domingo, 29 de enero de 2017

Under the U.S.Constitution, a populist “moment” is not sufficient to win the long game.

Populism, V: A bulwark against tyranny

On the structural safegaurds of the U.S. Constitution

by James Piereson

In a pre-election issue of The New Yorker, the editors placed a cartoon on the cover of the magazine depicting George Washington and Abraham Lincoln looking in horror at a television screen showing Donald Trump delivering one of his campaign speeches. The message was clear enough: Mr. Lincoln and the Founding Fathers, if they could be with us today, would be appalled at the spectacle of the billionaire mogul running for president as the authentic voice of the people. Many commentators on the left and right, and in between, joined in agreement to say that the Founders designed the Constitution precisely to prevent populist demagogues from getting anywhere near the presidency. There was considerable confusion in these circles as to whether they judged Mr. Trump to be an authentic populist or just another standard-brand candidate claiming to speak for the people—or, indeed, if they were saying nothing more than that a successful candidate who disagrees with them must be by definition a demagogue. Nevertheless, now that Mr. Trump has won the election, they are singing a slightly different tune, now relying upon the checks and balances in the Constitution to keep him from carrying out some of the policies he called for during his campaign.

It is heartening to hear these appeals to the Founding Fathers from liberals and leftists who typically scorn the Constitution as an out-of-date relic from the eighteenth century that does far too much to protect minorities and not enough to empower majorities. This is the refrain that we have been hearing for close to a century since Progressives like Woodrow Wilson and Theodore Roosevelt launched the modern critique of the Constitution. The separation of powers promotes gridlock and governmental ineffectiveness; the equal representation of the states in the Senate gives too much power to small states at the expense of the large ones; federalism is a tool that permits states to resist national majorities; the Supreme Court has more power than it should have in a popular system; the Constitution is far too difficult to amend and far too complex for the average citizen to understand. These critics, and there are many of them, prefer a framework of government that is less complex and more democratic or majoritarian than the one the Founders left us with, perhaps something resembling the parliamentary system in Great Britain or the initiative and referendum system for making policy used in California and in a few other states. In those systems, electoral majorities are able quickly to translate their victories into public policy without much regard for the opinions of the minority, which is the standard the critics use to measure “democracy” and “majority rule.”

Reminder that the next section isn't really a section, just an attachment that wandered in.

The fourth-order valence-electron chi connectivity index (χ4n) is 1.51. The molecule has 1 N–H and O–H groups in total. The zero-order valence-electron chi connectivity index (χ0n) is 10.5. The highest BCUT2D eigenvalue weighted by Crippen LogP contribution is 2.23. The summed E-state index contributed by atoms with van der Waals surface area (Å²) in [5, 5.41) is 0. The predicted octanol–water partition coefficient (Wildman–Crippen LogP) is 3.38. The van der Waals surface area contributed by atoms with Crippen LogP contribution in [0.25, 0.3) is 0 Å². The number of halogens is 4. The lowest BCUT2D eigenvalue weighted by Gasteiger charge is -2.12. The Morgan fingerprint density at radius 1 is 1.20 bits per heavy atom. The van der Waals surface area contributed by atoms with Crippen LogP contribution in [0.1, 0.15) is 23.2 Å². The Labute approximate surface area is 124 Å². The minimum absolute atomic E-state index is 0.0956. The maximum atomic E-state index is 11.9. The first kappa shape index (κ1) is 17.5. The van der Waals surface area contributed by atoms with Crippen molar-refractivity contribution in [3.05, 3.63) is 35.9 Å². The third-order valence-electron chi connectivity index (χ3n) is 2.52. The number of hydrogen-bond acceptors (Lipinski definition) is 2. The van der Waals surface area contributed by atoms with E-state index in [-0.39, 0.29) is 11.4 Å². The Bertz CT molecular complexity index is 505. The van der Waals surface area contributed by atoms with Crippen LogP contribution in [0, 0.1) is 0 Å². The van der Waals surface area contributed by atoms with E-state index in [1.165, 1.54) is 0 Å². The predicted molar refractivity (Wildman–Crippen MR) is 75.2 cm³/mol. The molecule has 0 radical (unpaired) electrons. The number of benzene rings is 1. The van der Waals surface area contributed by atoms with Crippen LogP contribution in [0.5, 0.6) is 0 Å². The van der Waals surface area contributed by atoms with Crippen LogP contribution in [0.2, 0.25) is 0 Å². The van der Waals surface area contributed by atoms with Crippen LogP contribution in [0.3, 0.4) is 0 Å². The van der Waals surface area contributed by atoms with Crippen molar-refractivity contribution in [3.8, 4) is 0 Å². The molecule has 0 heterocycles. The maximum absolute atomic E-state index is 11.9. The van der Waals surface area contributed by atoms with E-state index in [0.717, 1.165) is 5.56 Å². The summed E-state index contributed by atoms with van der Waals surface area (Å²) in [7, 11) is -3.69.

Many find these arguments against the Constitution persuasive from an intellectual point of view—at least until they find themselves on the losing side of an election or two, at which point the indirect and complicated character of the Constitution looks like a political lifeboat that is conveniently available to save them from being overwhelmed by the majority. This seems to be where we are today with those in the national press or others close to the centers of power in Washington who never imagined that Mr. Trump could be elected President, much less carry his party into majorities in the House and Senate. Many who yesterday saw the Constitution as an impediment to their desires are relieved today to find that it also acts as a reciprocal impediment for their adversaries. Their credo, to paraphrase Mr. Dooley, might be summarized as, “Throw out the Constitution—on the other hand, not so fast!”

The framers of the Constitution did not use the term “populism,” but they were aware of the phenomenon it describes—that is, an uprising by the voters against what they judge to be a corrupt or out-of-touch elite. James Madison, for example, referred to something roughly similar in his extensive discussions in the Federalist of factions and “factious majorities.” To a considerable degree, the challenges posed by “populism” were front and center in the debates that eventually produced the Constitution. For better or worse, the framework Madison was instrumental in creating does not easily allow for the kind of popular referendum through which a majority of voters in Great Britain decided to pull that country out of the European Union, or the more recent referendum in Italy through which voters turned down a package of constitutional reforms. In this sense, theU.S. Constitution operates as an impediment to populism because it substitutes representation and deliberation for national referenda and direct democracy.


Just because something is nonsense, of course, does not mean that people fail to believe it

Medical correctness

On the creep of P.C. culture into medical scholarship.

by Anthony Daniels

Beware of false prophets,
which come to you in sheep’s clothing,
but inwardly they are ravening wolves.
—Matthew 7:14